New Year's Resolution Get Your Hearing Tested

New Year’s Resolution: Get Your Hearing Tested

In hearing health, hearing loss, Hearing Loss Treatment by Laurie Duffy, M.S.

Laurie Duffy, M.S.
Latest posts by Laurie Duffy, M.S. (see all)

2020 is upon us and with this New Year brings new resolutions to ring in the decade.  Maybe you plan on going on more trips or more time with friends and family.  Maybe this year brings the resolution to get back into that hobby you’ve always wanted to explore.  What ever your resolutions for the new years are, it will take healthy hearing to make that dream a reality.  Perhaps you don’t see at first how hearing loss is connected to any of this but further inspection reveals that hearing loss effects more than just your hearing.

Hearing loss is a national problem

Hearing loss is the third most common physical condition behind arthritis and heart disease, affecting people of all ages. The National Institute on Deafness and Other Communication Disorders states “approximately one in three people in the United States between the ages of 65 and 74 has hearing loss, and nearly half of those older than 75 have difficulty hearing.” While hearing aids are the best treatment for hearing loss, of the 28.8 million Americans (age 20-69) who could benefit from wearing hearing aids, fewer than 16 percent have ever used them. The widespread resistance to wear hearing aids is alarming because hearing loss effects more than just what you hear.

The danger of untreated hearing loss

Putting off a hearing evaluation or delaying the treatment of an already diagnosed hearing loss is more dangerous to your well being than you may initially realize. There are a multitude of reasons why detecting hearing loss and treating it sooner than later is beneficial to you. For one, it can help improve your quality of life, lead to the detection of unknown illnesses elsewhere in the body & the most importantly is what it does for the health of your brain. A common misconception is that we hear with our ears, however our ears are just a pathway to the hearing we actually do with our brain.

Hearing happens in the brain

Understanding the inner workings of the ear and brain make it easier to see how hearing loss is treated. Your ears and brain collaborate not just so you can hear, but to judge which sounds are important. Your ears also play a key role in balance and in providing your brain with spatial relations. When there is a hearing loss present, the way the sound is processed by the brain becomes unorganized. The use of hearing aids can help organize a previously broken signal and send it along the pathway, resulting in better sound processing by the brain.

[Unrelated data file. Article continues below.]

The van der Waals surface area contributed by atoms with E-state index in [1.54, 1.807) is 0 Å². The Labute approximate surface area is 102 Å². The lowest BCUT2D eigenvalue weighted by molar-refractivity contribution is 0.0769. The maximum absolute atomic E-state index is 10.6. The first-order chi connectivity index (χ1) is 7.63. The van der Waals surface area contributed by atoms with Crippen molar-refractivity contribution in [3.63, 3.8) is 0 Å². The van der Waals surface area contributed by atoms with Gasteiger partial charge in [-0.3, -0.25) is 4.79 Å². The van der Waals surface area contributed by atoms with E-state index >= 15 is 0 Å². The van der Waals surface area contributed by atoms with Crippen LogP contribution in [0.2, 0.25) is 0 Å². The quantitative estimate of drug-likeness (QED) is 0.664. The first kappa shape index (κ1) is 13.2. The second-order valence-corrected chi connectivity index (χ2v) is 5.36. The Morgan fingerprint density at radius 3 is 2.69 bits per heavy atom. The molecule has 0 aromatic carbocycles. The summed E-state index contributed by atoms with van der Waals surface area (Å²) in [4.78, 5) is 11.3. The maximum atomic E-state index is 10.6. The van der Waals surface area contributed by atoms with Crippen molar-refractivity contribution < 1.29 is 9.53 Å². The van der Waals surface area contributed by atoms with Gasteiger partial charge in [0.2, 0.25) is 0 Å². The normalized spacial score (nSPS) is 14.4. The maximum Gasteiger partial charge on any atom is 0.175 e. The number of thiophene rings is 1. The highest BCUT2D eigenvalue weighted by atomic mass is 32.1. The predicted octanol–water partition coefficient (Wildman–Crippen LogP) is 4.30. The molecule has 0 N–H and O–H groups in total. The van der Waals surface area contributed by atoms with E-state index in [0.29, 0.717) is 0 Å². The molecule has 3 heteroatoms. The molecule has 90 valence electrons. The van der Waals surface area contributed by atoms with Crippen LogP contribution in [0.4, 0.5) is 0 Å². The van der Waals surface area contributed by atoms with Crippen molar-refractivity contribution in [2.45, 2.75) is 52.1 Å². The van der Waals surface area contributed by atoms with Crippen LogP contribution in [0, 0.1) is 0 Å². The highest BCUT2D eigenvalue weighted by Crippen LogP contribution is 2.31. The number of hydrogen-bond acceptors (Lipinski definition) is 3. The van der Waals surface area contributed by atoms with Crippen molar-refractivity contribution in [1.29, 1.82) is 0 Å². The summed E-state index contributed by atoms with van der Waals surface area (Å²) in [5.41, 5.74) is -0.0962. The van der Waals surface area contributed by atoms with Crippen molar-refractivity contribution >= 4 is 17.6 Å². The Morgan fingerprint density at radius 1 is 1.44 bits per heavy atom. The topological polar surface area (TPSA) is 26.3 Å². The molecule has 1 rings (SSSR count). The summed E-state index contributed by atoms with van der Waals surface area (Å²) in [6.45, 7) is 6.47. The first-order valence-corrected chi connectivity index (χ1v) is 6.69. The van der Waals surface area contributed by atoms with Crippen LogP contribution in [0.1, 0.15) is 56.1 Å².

Brain strain

The inability of the brain to process certain sounds because they cannot be “heard” effects higher level cognitive functioning. Even a mild hearing loss that is untreated puts an increased workload on the brain to fill in the gaps and make sense of what was missing. The brain is working harder than before to understand what it hears. Not only does it put a strain on the brain but in older adults with hearing loss are significantly more likely to develop problems with thinking and memory, and diagnosed with dementia than those who have normal hearing at their respective age ranges.

Hearing and balance

This can lead also to balance problems and a potential to spend more time in the hospital. Middle aged individuals diagnosed with even a mild hearing loss are found to be three-times more likely to have a history of falling. Because the brain is working harder to hear and understand, the extra effort is taken away from other areas of the brain that help maintain gait and balance, resulting in more feelings of off-balance and unsteadiness. This can lead to a 32 percent higher chance to be admitted to a hospital.

Strain on your relationships

When people strain to hear this often puts a strain on their most cherished relationships.  It’s hard to feed a relationship when there are constant misunderstandings due to hearing loss.  This ultimately can lead to depression. There is an increasing amount of studies and support to show that undiagnosed and untreated hearing loss have a high correlation with depression.

Schedule an appointment today!

Once you understand how important hearing is to your entire health it seems like a no brainer as to why you should schedule a hearing test with us at HearCare Rhode Island as soon as possible.  Make it a resolution to set up an appointment today and start your new years out right!